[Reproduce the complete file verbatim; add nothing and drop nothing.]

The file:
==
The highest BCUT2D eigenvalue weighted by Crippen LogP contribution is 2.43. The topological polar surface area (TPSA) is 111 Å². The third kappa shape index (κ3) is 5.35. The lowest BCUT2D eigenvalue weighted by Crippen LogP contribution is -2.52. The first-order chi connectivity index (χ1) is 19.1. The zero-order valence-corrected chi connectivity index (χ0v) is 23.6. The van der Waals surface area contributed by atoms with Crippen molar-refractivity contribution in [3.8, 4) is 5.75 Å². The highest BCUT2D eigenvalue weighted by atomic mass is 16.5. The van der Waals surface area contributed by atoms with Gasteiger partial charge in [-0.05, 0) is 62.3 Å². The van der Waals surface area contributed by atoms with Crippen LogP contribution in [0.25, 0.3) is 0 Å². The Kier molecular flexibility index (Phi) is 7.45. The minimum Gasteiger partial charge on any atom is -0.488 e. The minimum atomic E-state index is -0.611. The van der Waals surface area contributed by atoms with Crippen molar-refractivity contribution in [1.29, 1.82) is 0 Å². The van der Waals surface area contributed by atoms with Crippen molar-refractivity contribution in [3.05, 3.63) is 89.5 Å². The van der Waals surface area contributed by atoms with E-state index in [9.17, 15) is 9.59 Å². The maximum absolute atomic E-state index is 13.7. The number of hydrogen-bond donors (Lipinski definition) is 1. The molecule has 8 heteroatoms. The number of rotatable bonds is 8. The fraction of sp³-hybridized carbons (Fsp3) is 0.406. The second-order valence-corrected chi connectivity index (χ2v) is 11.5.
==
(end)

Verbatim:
The highest BCUT2D eigenvalue weighted by Crippen LogP contribution is 2.43. The topological polar surface area (TPSA) is 111 Å². The third kappa shape index (κ3) is 5.35. The lowest BCUT2D eigenvalue weighted by Crippen LogP contribution is -2.52. The first-order chi connectivity index (χ1) is 19.1. The zero-order valence-corrected chi connectivity index (χ0v) is 23.6. The van der Waals surface area contributed by atoms with Crippen molar-refractivity contribution in [3.8, 4) is 5.75 Å². The highest BCUT2D eigenvalue weighted by atomic mass is 16.5. The van der Waals surface area contributed by atoms with Gasteiger partial charge in [-0.05, 0) is 62.3 Å². The van der Waals surface area contributed by atoms with Crippen LogP contribution in [0.25, 0.3) is 0 Å². The Kier molecular flexibility index (Phi) is 7.45. The minimum Gasteiger partial charge on any atom is -0.488 e. The minimum atomic E-state index is -0.611. The van der Waals surface area contributed by atoms with Crippen molar-refractivity contribution in [1.29, 1.82) is 0 Å². The van der Waals surface area contributed by atoms with Crippen molar-refractivity contribution in [3.05, 3.63) is 89.5 Å². The van der Waals surface area contributed by atoms with E-state index in [9.17, 15) is 9.59 Å². The maximum absolute atomic E-state index is 13.7. The number of hydrogen-bond donors (Lipinski definition) is 1. The molecule has 8 heteroatoms. The number of rotatable bonds is 8. The fraction of sp³-hybridized carbons (Fsp3) is 0.406. The second-order valence-corrected chi connectivity index (χ2v) is 11.5.